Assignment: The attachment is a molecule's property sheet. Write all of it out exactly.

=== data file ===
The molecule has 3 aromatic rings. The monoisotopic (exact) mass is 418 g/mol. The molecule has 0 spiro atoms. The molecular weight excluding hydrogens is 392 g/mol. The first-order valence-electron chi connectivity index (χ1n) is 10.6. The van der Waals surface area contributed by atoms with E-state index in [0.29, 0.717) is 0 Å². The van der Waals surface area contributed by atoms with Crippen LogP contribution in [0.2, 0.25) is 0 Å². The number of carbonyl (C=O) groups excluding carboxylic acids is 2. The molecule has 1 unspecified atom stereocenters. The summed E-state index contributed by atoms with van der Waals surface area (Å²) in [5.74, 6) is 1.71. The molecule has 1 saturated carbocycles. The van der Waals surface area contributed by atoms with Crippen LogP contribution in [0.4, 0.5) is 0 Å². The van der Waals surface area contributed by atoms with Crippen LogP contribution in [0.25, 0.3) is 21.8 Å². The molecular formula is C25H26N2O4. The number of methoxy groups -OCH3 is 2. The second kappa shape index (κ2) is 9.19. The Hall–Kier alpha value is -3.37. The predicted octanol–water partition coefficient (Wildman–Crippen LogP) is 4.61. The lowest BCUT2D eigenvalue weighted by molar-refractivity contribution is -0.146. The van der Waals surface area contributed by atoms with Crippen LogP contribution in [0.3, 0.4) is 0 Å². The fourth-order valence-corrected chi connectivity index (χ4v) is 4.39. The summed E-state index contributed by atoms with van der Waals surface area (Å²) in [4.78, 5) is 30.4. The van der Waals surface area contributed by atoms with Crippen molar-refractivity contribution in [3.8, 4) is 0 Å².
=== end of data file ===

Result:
The molecule has 3 aromatic rings. The monoisotopic (exact) mass is 418 g/mol. The molecule has 0 spiro atoms. The molecular weight excluding hydrogens is 392 g/mol. The first-order valence-electron chi connectivity index (χ1n) is 10.6. The van der Waals surface area contributed by atoms with E-state index in [0.29, 0.717) is 0 Å². The van der Waals surface area contributed by atoms with Crippen LogP contribution in [0.2, 0.25) is 0 Å². The number of carbonyl (C=O) groups excluding carboxylic acids is 2. The molecule has 1 unspecified atom stereocenters. The summed E-state index contributed by atoms with van der Waals surface area (Å²) in [5.74, 6) is 1.71. The molecule has 1 saturated carbocycles. The van der Waals surface area contributed by atoms with Crippen LogP contribution in [0.4, 0.5) is 0 Å². The van der Waals surface area contributed by atoms with Crippen LogP contribution in [0.25, 0.3) is 21.8 Å². The molecular formula is C25H26N2O4. The number of methoxy groups -OCH3 is 2. The second kappa shape index (κ2) is 9.19. The Hall–Kier alpha value is -3.37. The predicted octanol–water partition coefficient (Wildman–Crippen LogP) is 4.61. The lowest BCUT2D eigenvalue weighted by molar-refractivity contribution is -0.146. The van der Waals surface area contributed by atoms with Crippen LogP contribution in [0.3, 0.4) is 0 Å². The fourth-order valence-corrected chi connectivity index (χ4v) is 4.39. The summed E-state index contributed by atoms with van der Waals surface area (Å²) in [4.78, 5) is 30.4. The van der Waals surface area contributed by atoms with Crippen molar-refractivity contribution in [3.8, 4) is 0 Å².